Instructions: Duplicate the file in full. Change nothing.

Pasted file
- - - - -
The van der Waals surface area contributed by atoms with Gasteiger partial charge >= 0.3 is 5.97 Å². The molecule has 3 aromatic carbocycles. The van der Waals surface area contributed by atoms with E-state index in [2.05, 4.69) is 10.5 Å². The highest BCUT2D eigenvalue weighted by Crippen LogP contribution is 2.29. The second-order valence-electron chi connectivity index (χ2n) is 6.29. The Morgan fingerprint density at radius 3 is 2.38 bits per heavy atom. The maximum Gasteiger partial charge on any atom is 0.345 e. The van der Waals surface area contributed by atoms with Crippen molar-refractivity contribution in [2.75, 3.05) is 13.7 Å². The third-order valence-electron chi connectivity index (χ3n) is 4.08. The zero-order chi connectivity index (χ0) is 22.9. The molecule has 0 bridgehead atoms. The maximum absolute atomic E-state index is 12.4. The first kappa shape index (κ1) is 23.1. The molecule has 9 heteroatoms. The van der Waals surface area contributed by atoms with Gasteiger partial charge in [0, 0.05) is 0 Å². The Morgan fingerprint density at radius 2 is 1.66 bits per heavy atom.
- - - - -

The van der Waals surface area contributed by atoms with Gasteiger partial charge >= 0.3 is 5.97 Å². The molecule has 3 aromatic carbocycles. The van der Waals surface area contributed by atoms with E-state index in [2.05, 4.69) is 10.5 Å². The highest BCUT2D eigenvalue weighted by Crippen LogP contribution is 2.29. The second-order valence-electron chi connectivity index (χ2n) is 6.29. The Morgan fingerprint density at radius 3 is 2.38 bits per heavy atom. The maximum Gasteiger partial charge on any atom is 0.345 e. The van der Waals surface area contributed by atoms with Crippen molar-refractivity contribution in [2.75, 3.05) is 13.7 Å². The third-order valence-electron chi connectivity index (χ3n) is 4.08. The zero-order chi connectivity index (χ0) is 22.9. The molecule has 0 bridgehead atoms. The maximum absolute atomic E-state index is 12.4. The first kappa shape index (κ1) is 23.1. The molecule has 9 heteroatoms. The van der Waals surface area contributed by atoms with Gasteiger partial charge in [0, 0.05) is 0 Å². The Morgan fingerprint density at radius 2 is 1.66 bits per heavy atom.